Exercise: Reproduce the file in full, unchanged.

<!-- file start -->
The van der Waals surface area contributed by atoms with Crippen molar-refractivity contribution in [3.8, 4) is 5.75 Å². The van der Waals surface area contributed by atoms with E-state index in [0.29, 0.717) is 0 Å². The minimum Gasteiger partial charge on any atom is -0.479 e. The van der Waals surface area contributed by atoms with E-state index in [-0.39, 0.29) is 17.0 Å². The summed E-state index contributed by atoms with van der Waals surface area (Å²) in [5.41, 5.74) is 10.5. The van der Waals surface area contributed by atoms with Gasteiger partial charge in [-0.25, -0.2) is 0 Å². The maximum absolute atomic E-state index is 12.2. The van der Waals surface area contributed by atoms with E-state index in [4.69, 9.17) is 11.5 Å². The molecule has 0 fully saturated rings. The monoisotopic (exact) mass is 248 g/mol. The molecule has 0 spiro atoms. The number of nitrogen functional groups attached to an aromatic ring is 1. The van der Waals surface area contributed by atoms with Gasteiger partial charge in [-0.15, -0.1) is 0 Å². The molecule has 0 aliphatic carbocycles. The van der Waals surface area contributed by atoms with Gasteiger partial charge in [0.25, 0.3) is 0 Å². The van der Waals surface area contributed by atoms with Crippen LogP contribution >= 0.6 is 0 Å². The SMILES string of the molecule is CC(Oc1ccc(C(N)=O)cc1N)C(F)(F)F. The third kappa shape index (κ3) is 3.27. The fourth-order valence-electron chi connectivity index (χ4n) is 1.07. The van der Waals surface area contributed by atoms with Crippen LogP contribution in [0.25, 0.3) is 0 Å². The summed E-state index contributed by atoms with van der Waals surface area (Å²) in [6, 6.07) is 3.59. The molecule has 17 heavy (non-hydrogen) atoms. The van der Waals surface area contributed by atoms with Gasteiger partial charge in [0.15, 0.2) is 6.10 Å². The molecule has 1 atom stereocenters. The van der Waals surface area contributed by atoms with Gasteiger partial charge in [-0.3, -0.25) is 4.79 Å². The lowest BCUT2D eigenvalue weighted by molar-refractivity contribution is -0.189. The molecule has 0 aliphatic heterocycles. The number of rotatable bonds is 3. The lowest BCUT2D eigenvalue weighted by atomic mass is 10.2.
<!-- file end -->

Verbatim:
The van der Waals surface area contributed by atoms with Crippen molar-refractivity contribution in [3.8, 4) is 5.75 Å². The van der Waals surface area contributed by atoms with E-state index in [0.29, 0.717) is 0 Å². The minimum Gasteiger partial charge on any atom is -0.479 e. The van der Waals surface area contributed by atoms with E-state index in [-0.39, 0.29) is 17.0 Å². The summed E-state index contributed by atoms with van der Waals surface area (Å²) in [5.41, 5.74) is 10.5. The van der Waals surface area contributed by atoms with Gasteiger partial charge in [-0.25, -0.2) is 0 Å². The maximum absolute atomic E-state index is 12.2. The van der Waals surface area contributed by atoms with E-state index in [4.69, 9.17) is 11.5 Å². The molecule has 0 fully saturated rings. The monoisotopic (exact) mass is 248 g/mol. The molecule has 0 spiro atoms. The number of nitrogen functional groups attached to an aromatic ring is 1. The van der Waals surface area contributed by atoms with Gasteiger partial charge in [-0.15, -0.1) is 0 Å². The molecule has 0 aliphatic carbocycles. The van der Waals surface area contributed by atoms with Gasteiger partial charge in [0.25, 0.3) is 0 Å². The van der Waals surface area contributed by atoms with Crippen LogP contribution >= 0.6 is 0 Å². The SMILES string of the molecule is CC(Oc1ccc(C(N)=O)cc1N)C(F)(F)F. The third kappa shape index (κ3) is 3.27. The fourth-order valence-electron chi connectivity index (χ4n) is 1.07. The van der Waals surface area contributed by atoms with Crippen LogP contribution in [0.25, 0.3) is 0 Å². The summed E-state index contributed by atoms with van der Waals surface area (Å²) in [6, 6.07) is 3.59. The molecule has 17 heavy (non-hydrogen) atoms. The van der Waals surface area contributed by atoms with Gasteiger partial charge in [0.15, 0.2) is 6.10 Å². The molecule has 1 atom stereocenters. The van der Waals surface area contributed by atoms with Gasteiger partial charge in [-0.3, -0.25) is 4.79 Å². The lowest BCUT2D eigenvalue weighted by molar-refractivity contribution is -0.189. The molecule has 0 aliphatic heterocycles. The number of rotatable bonds is 3. The lowest BCUT2D eigenvalue weighted by atomic mass is 10.2.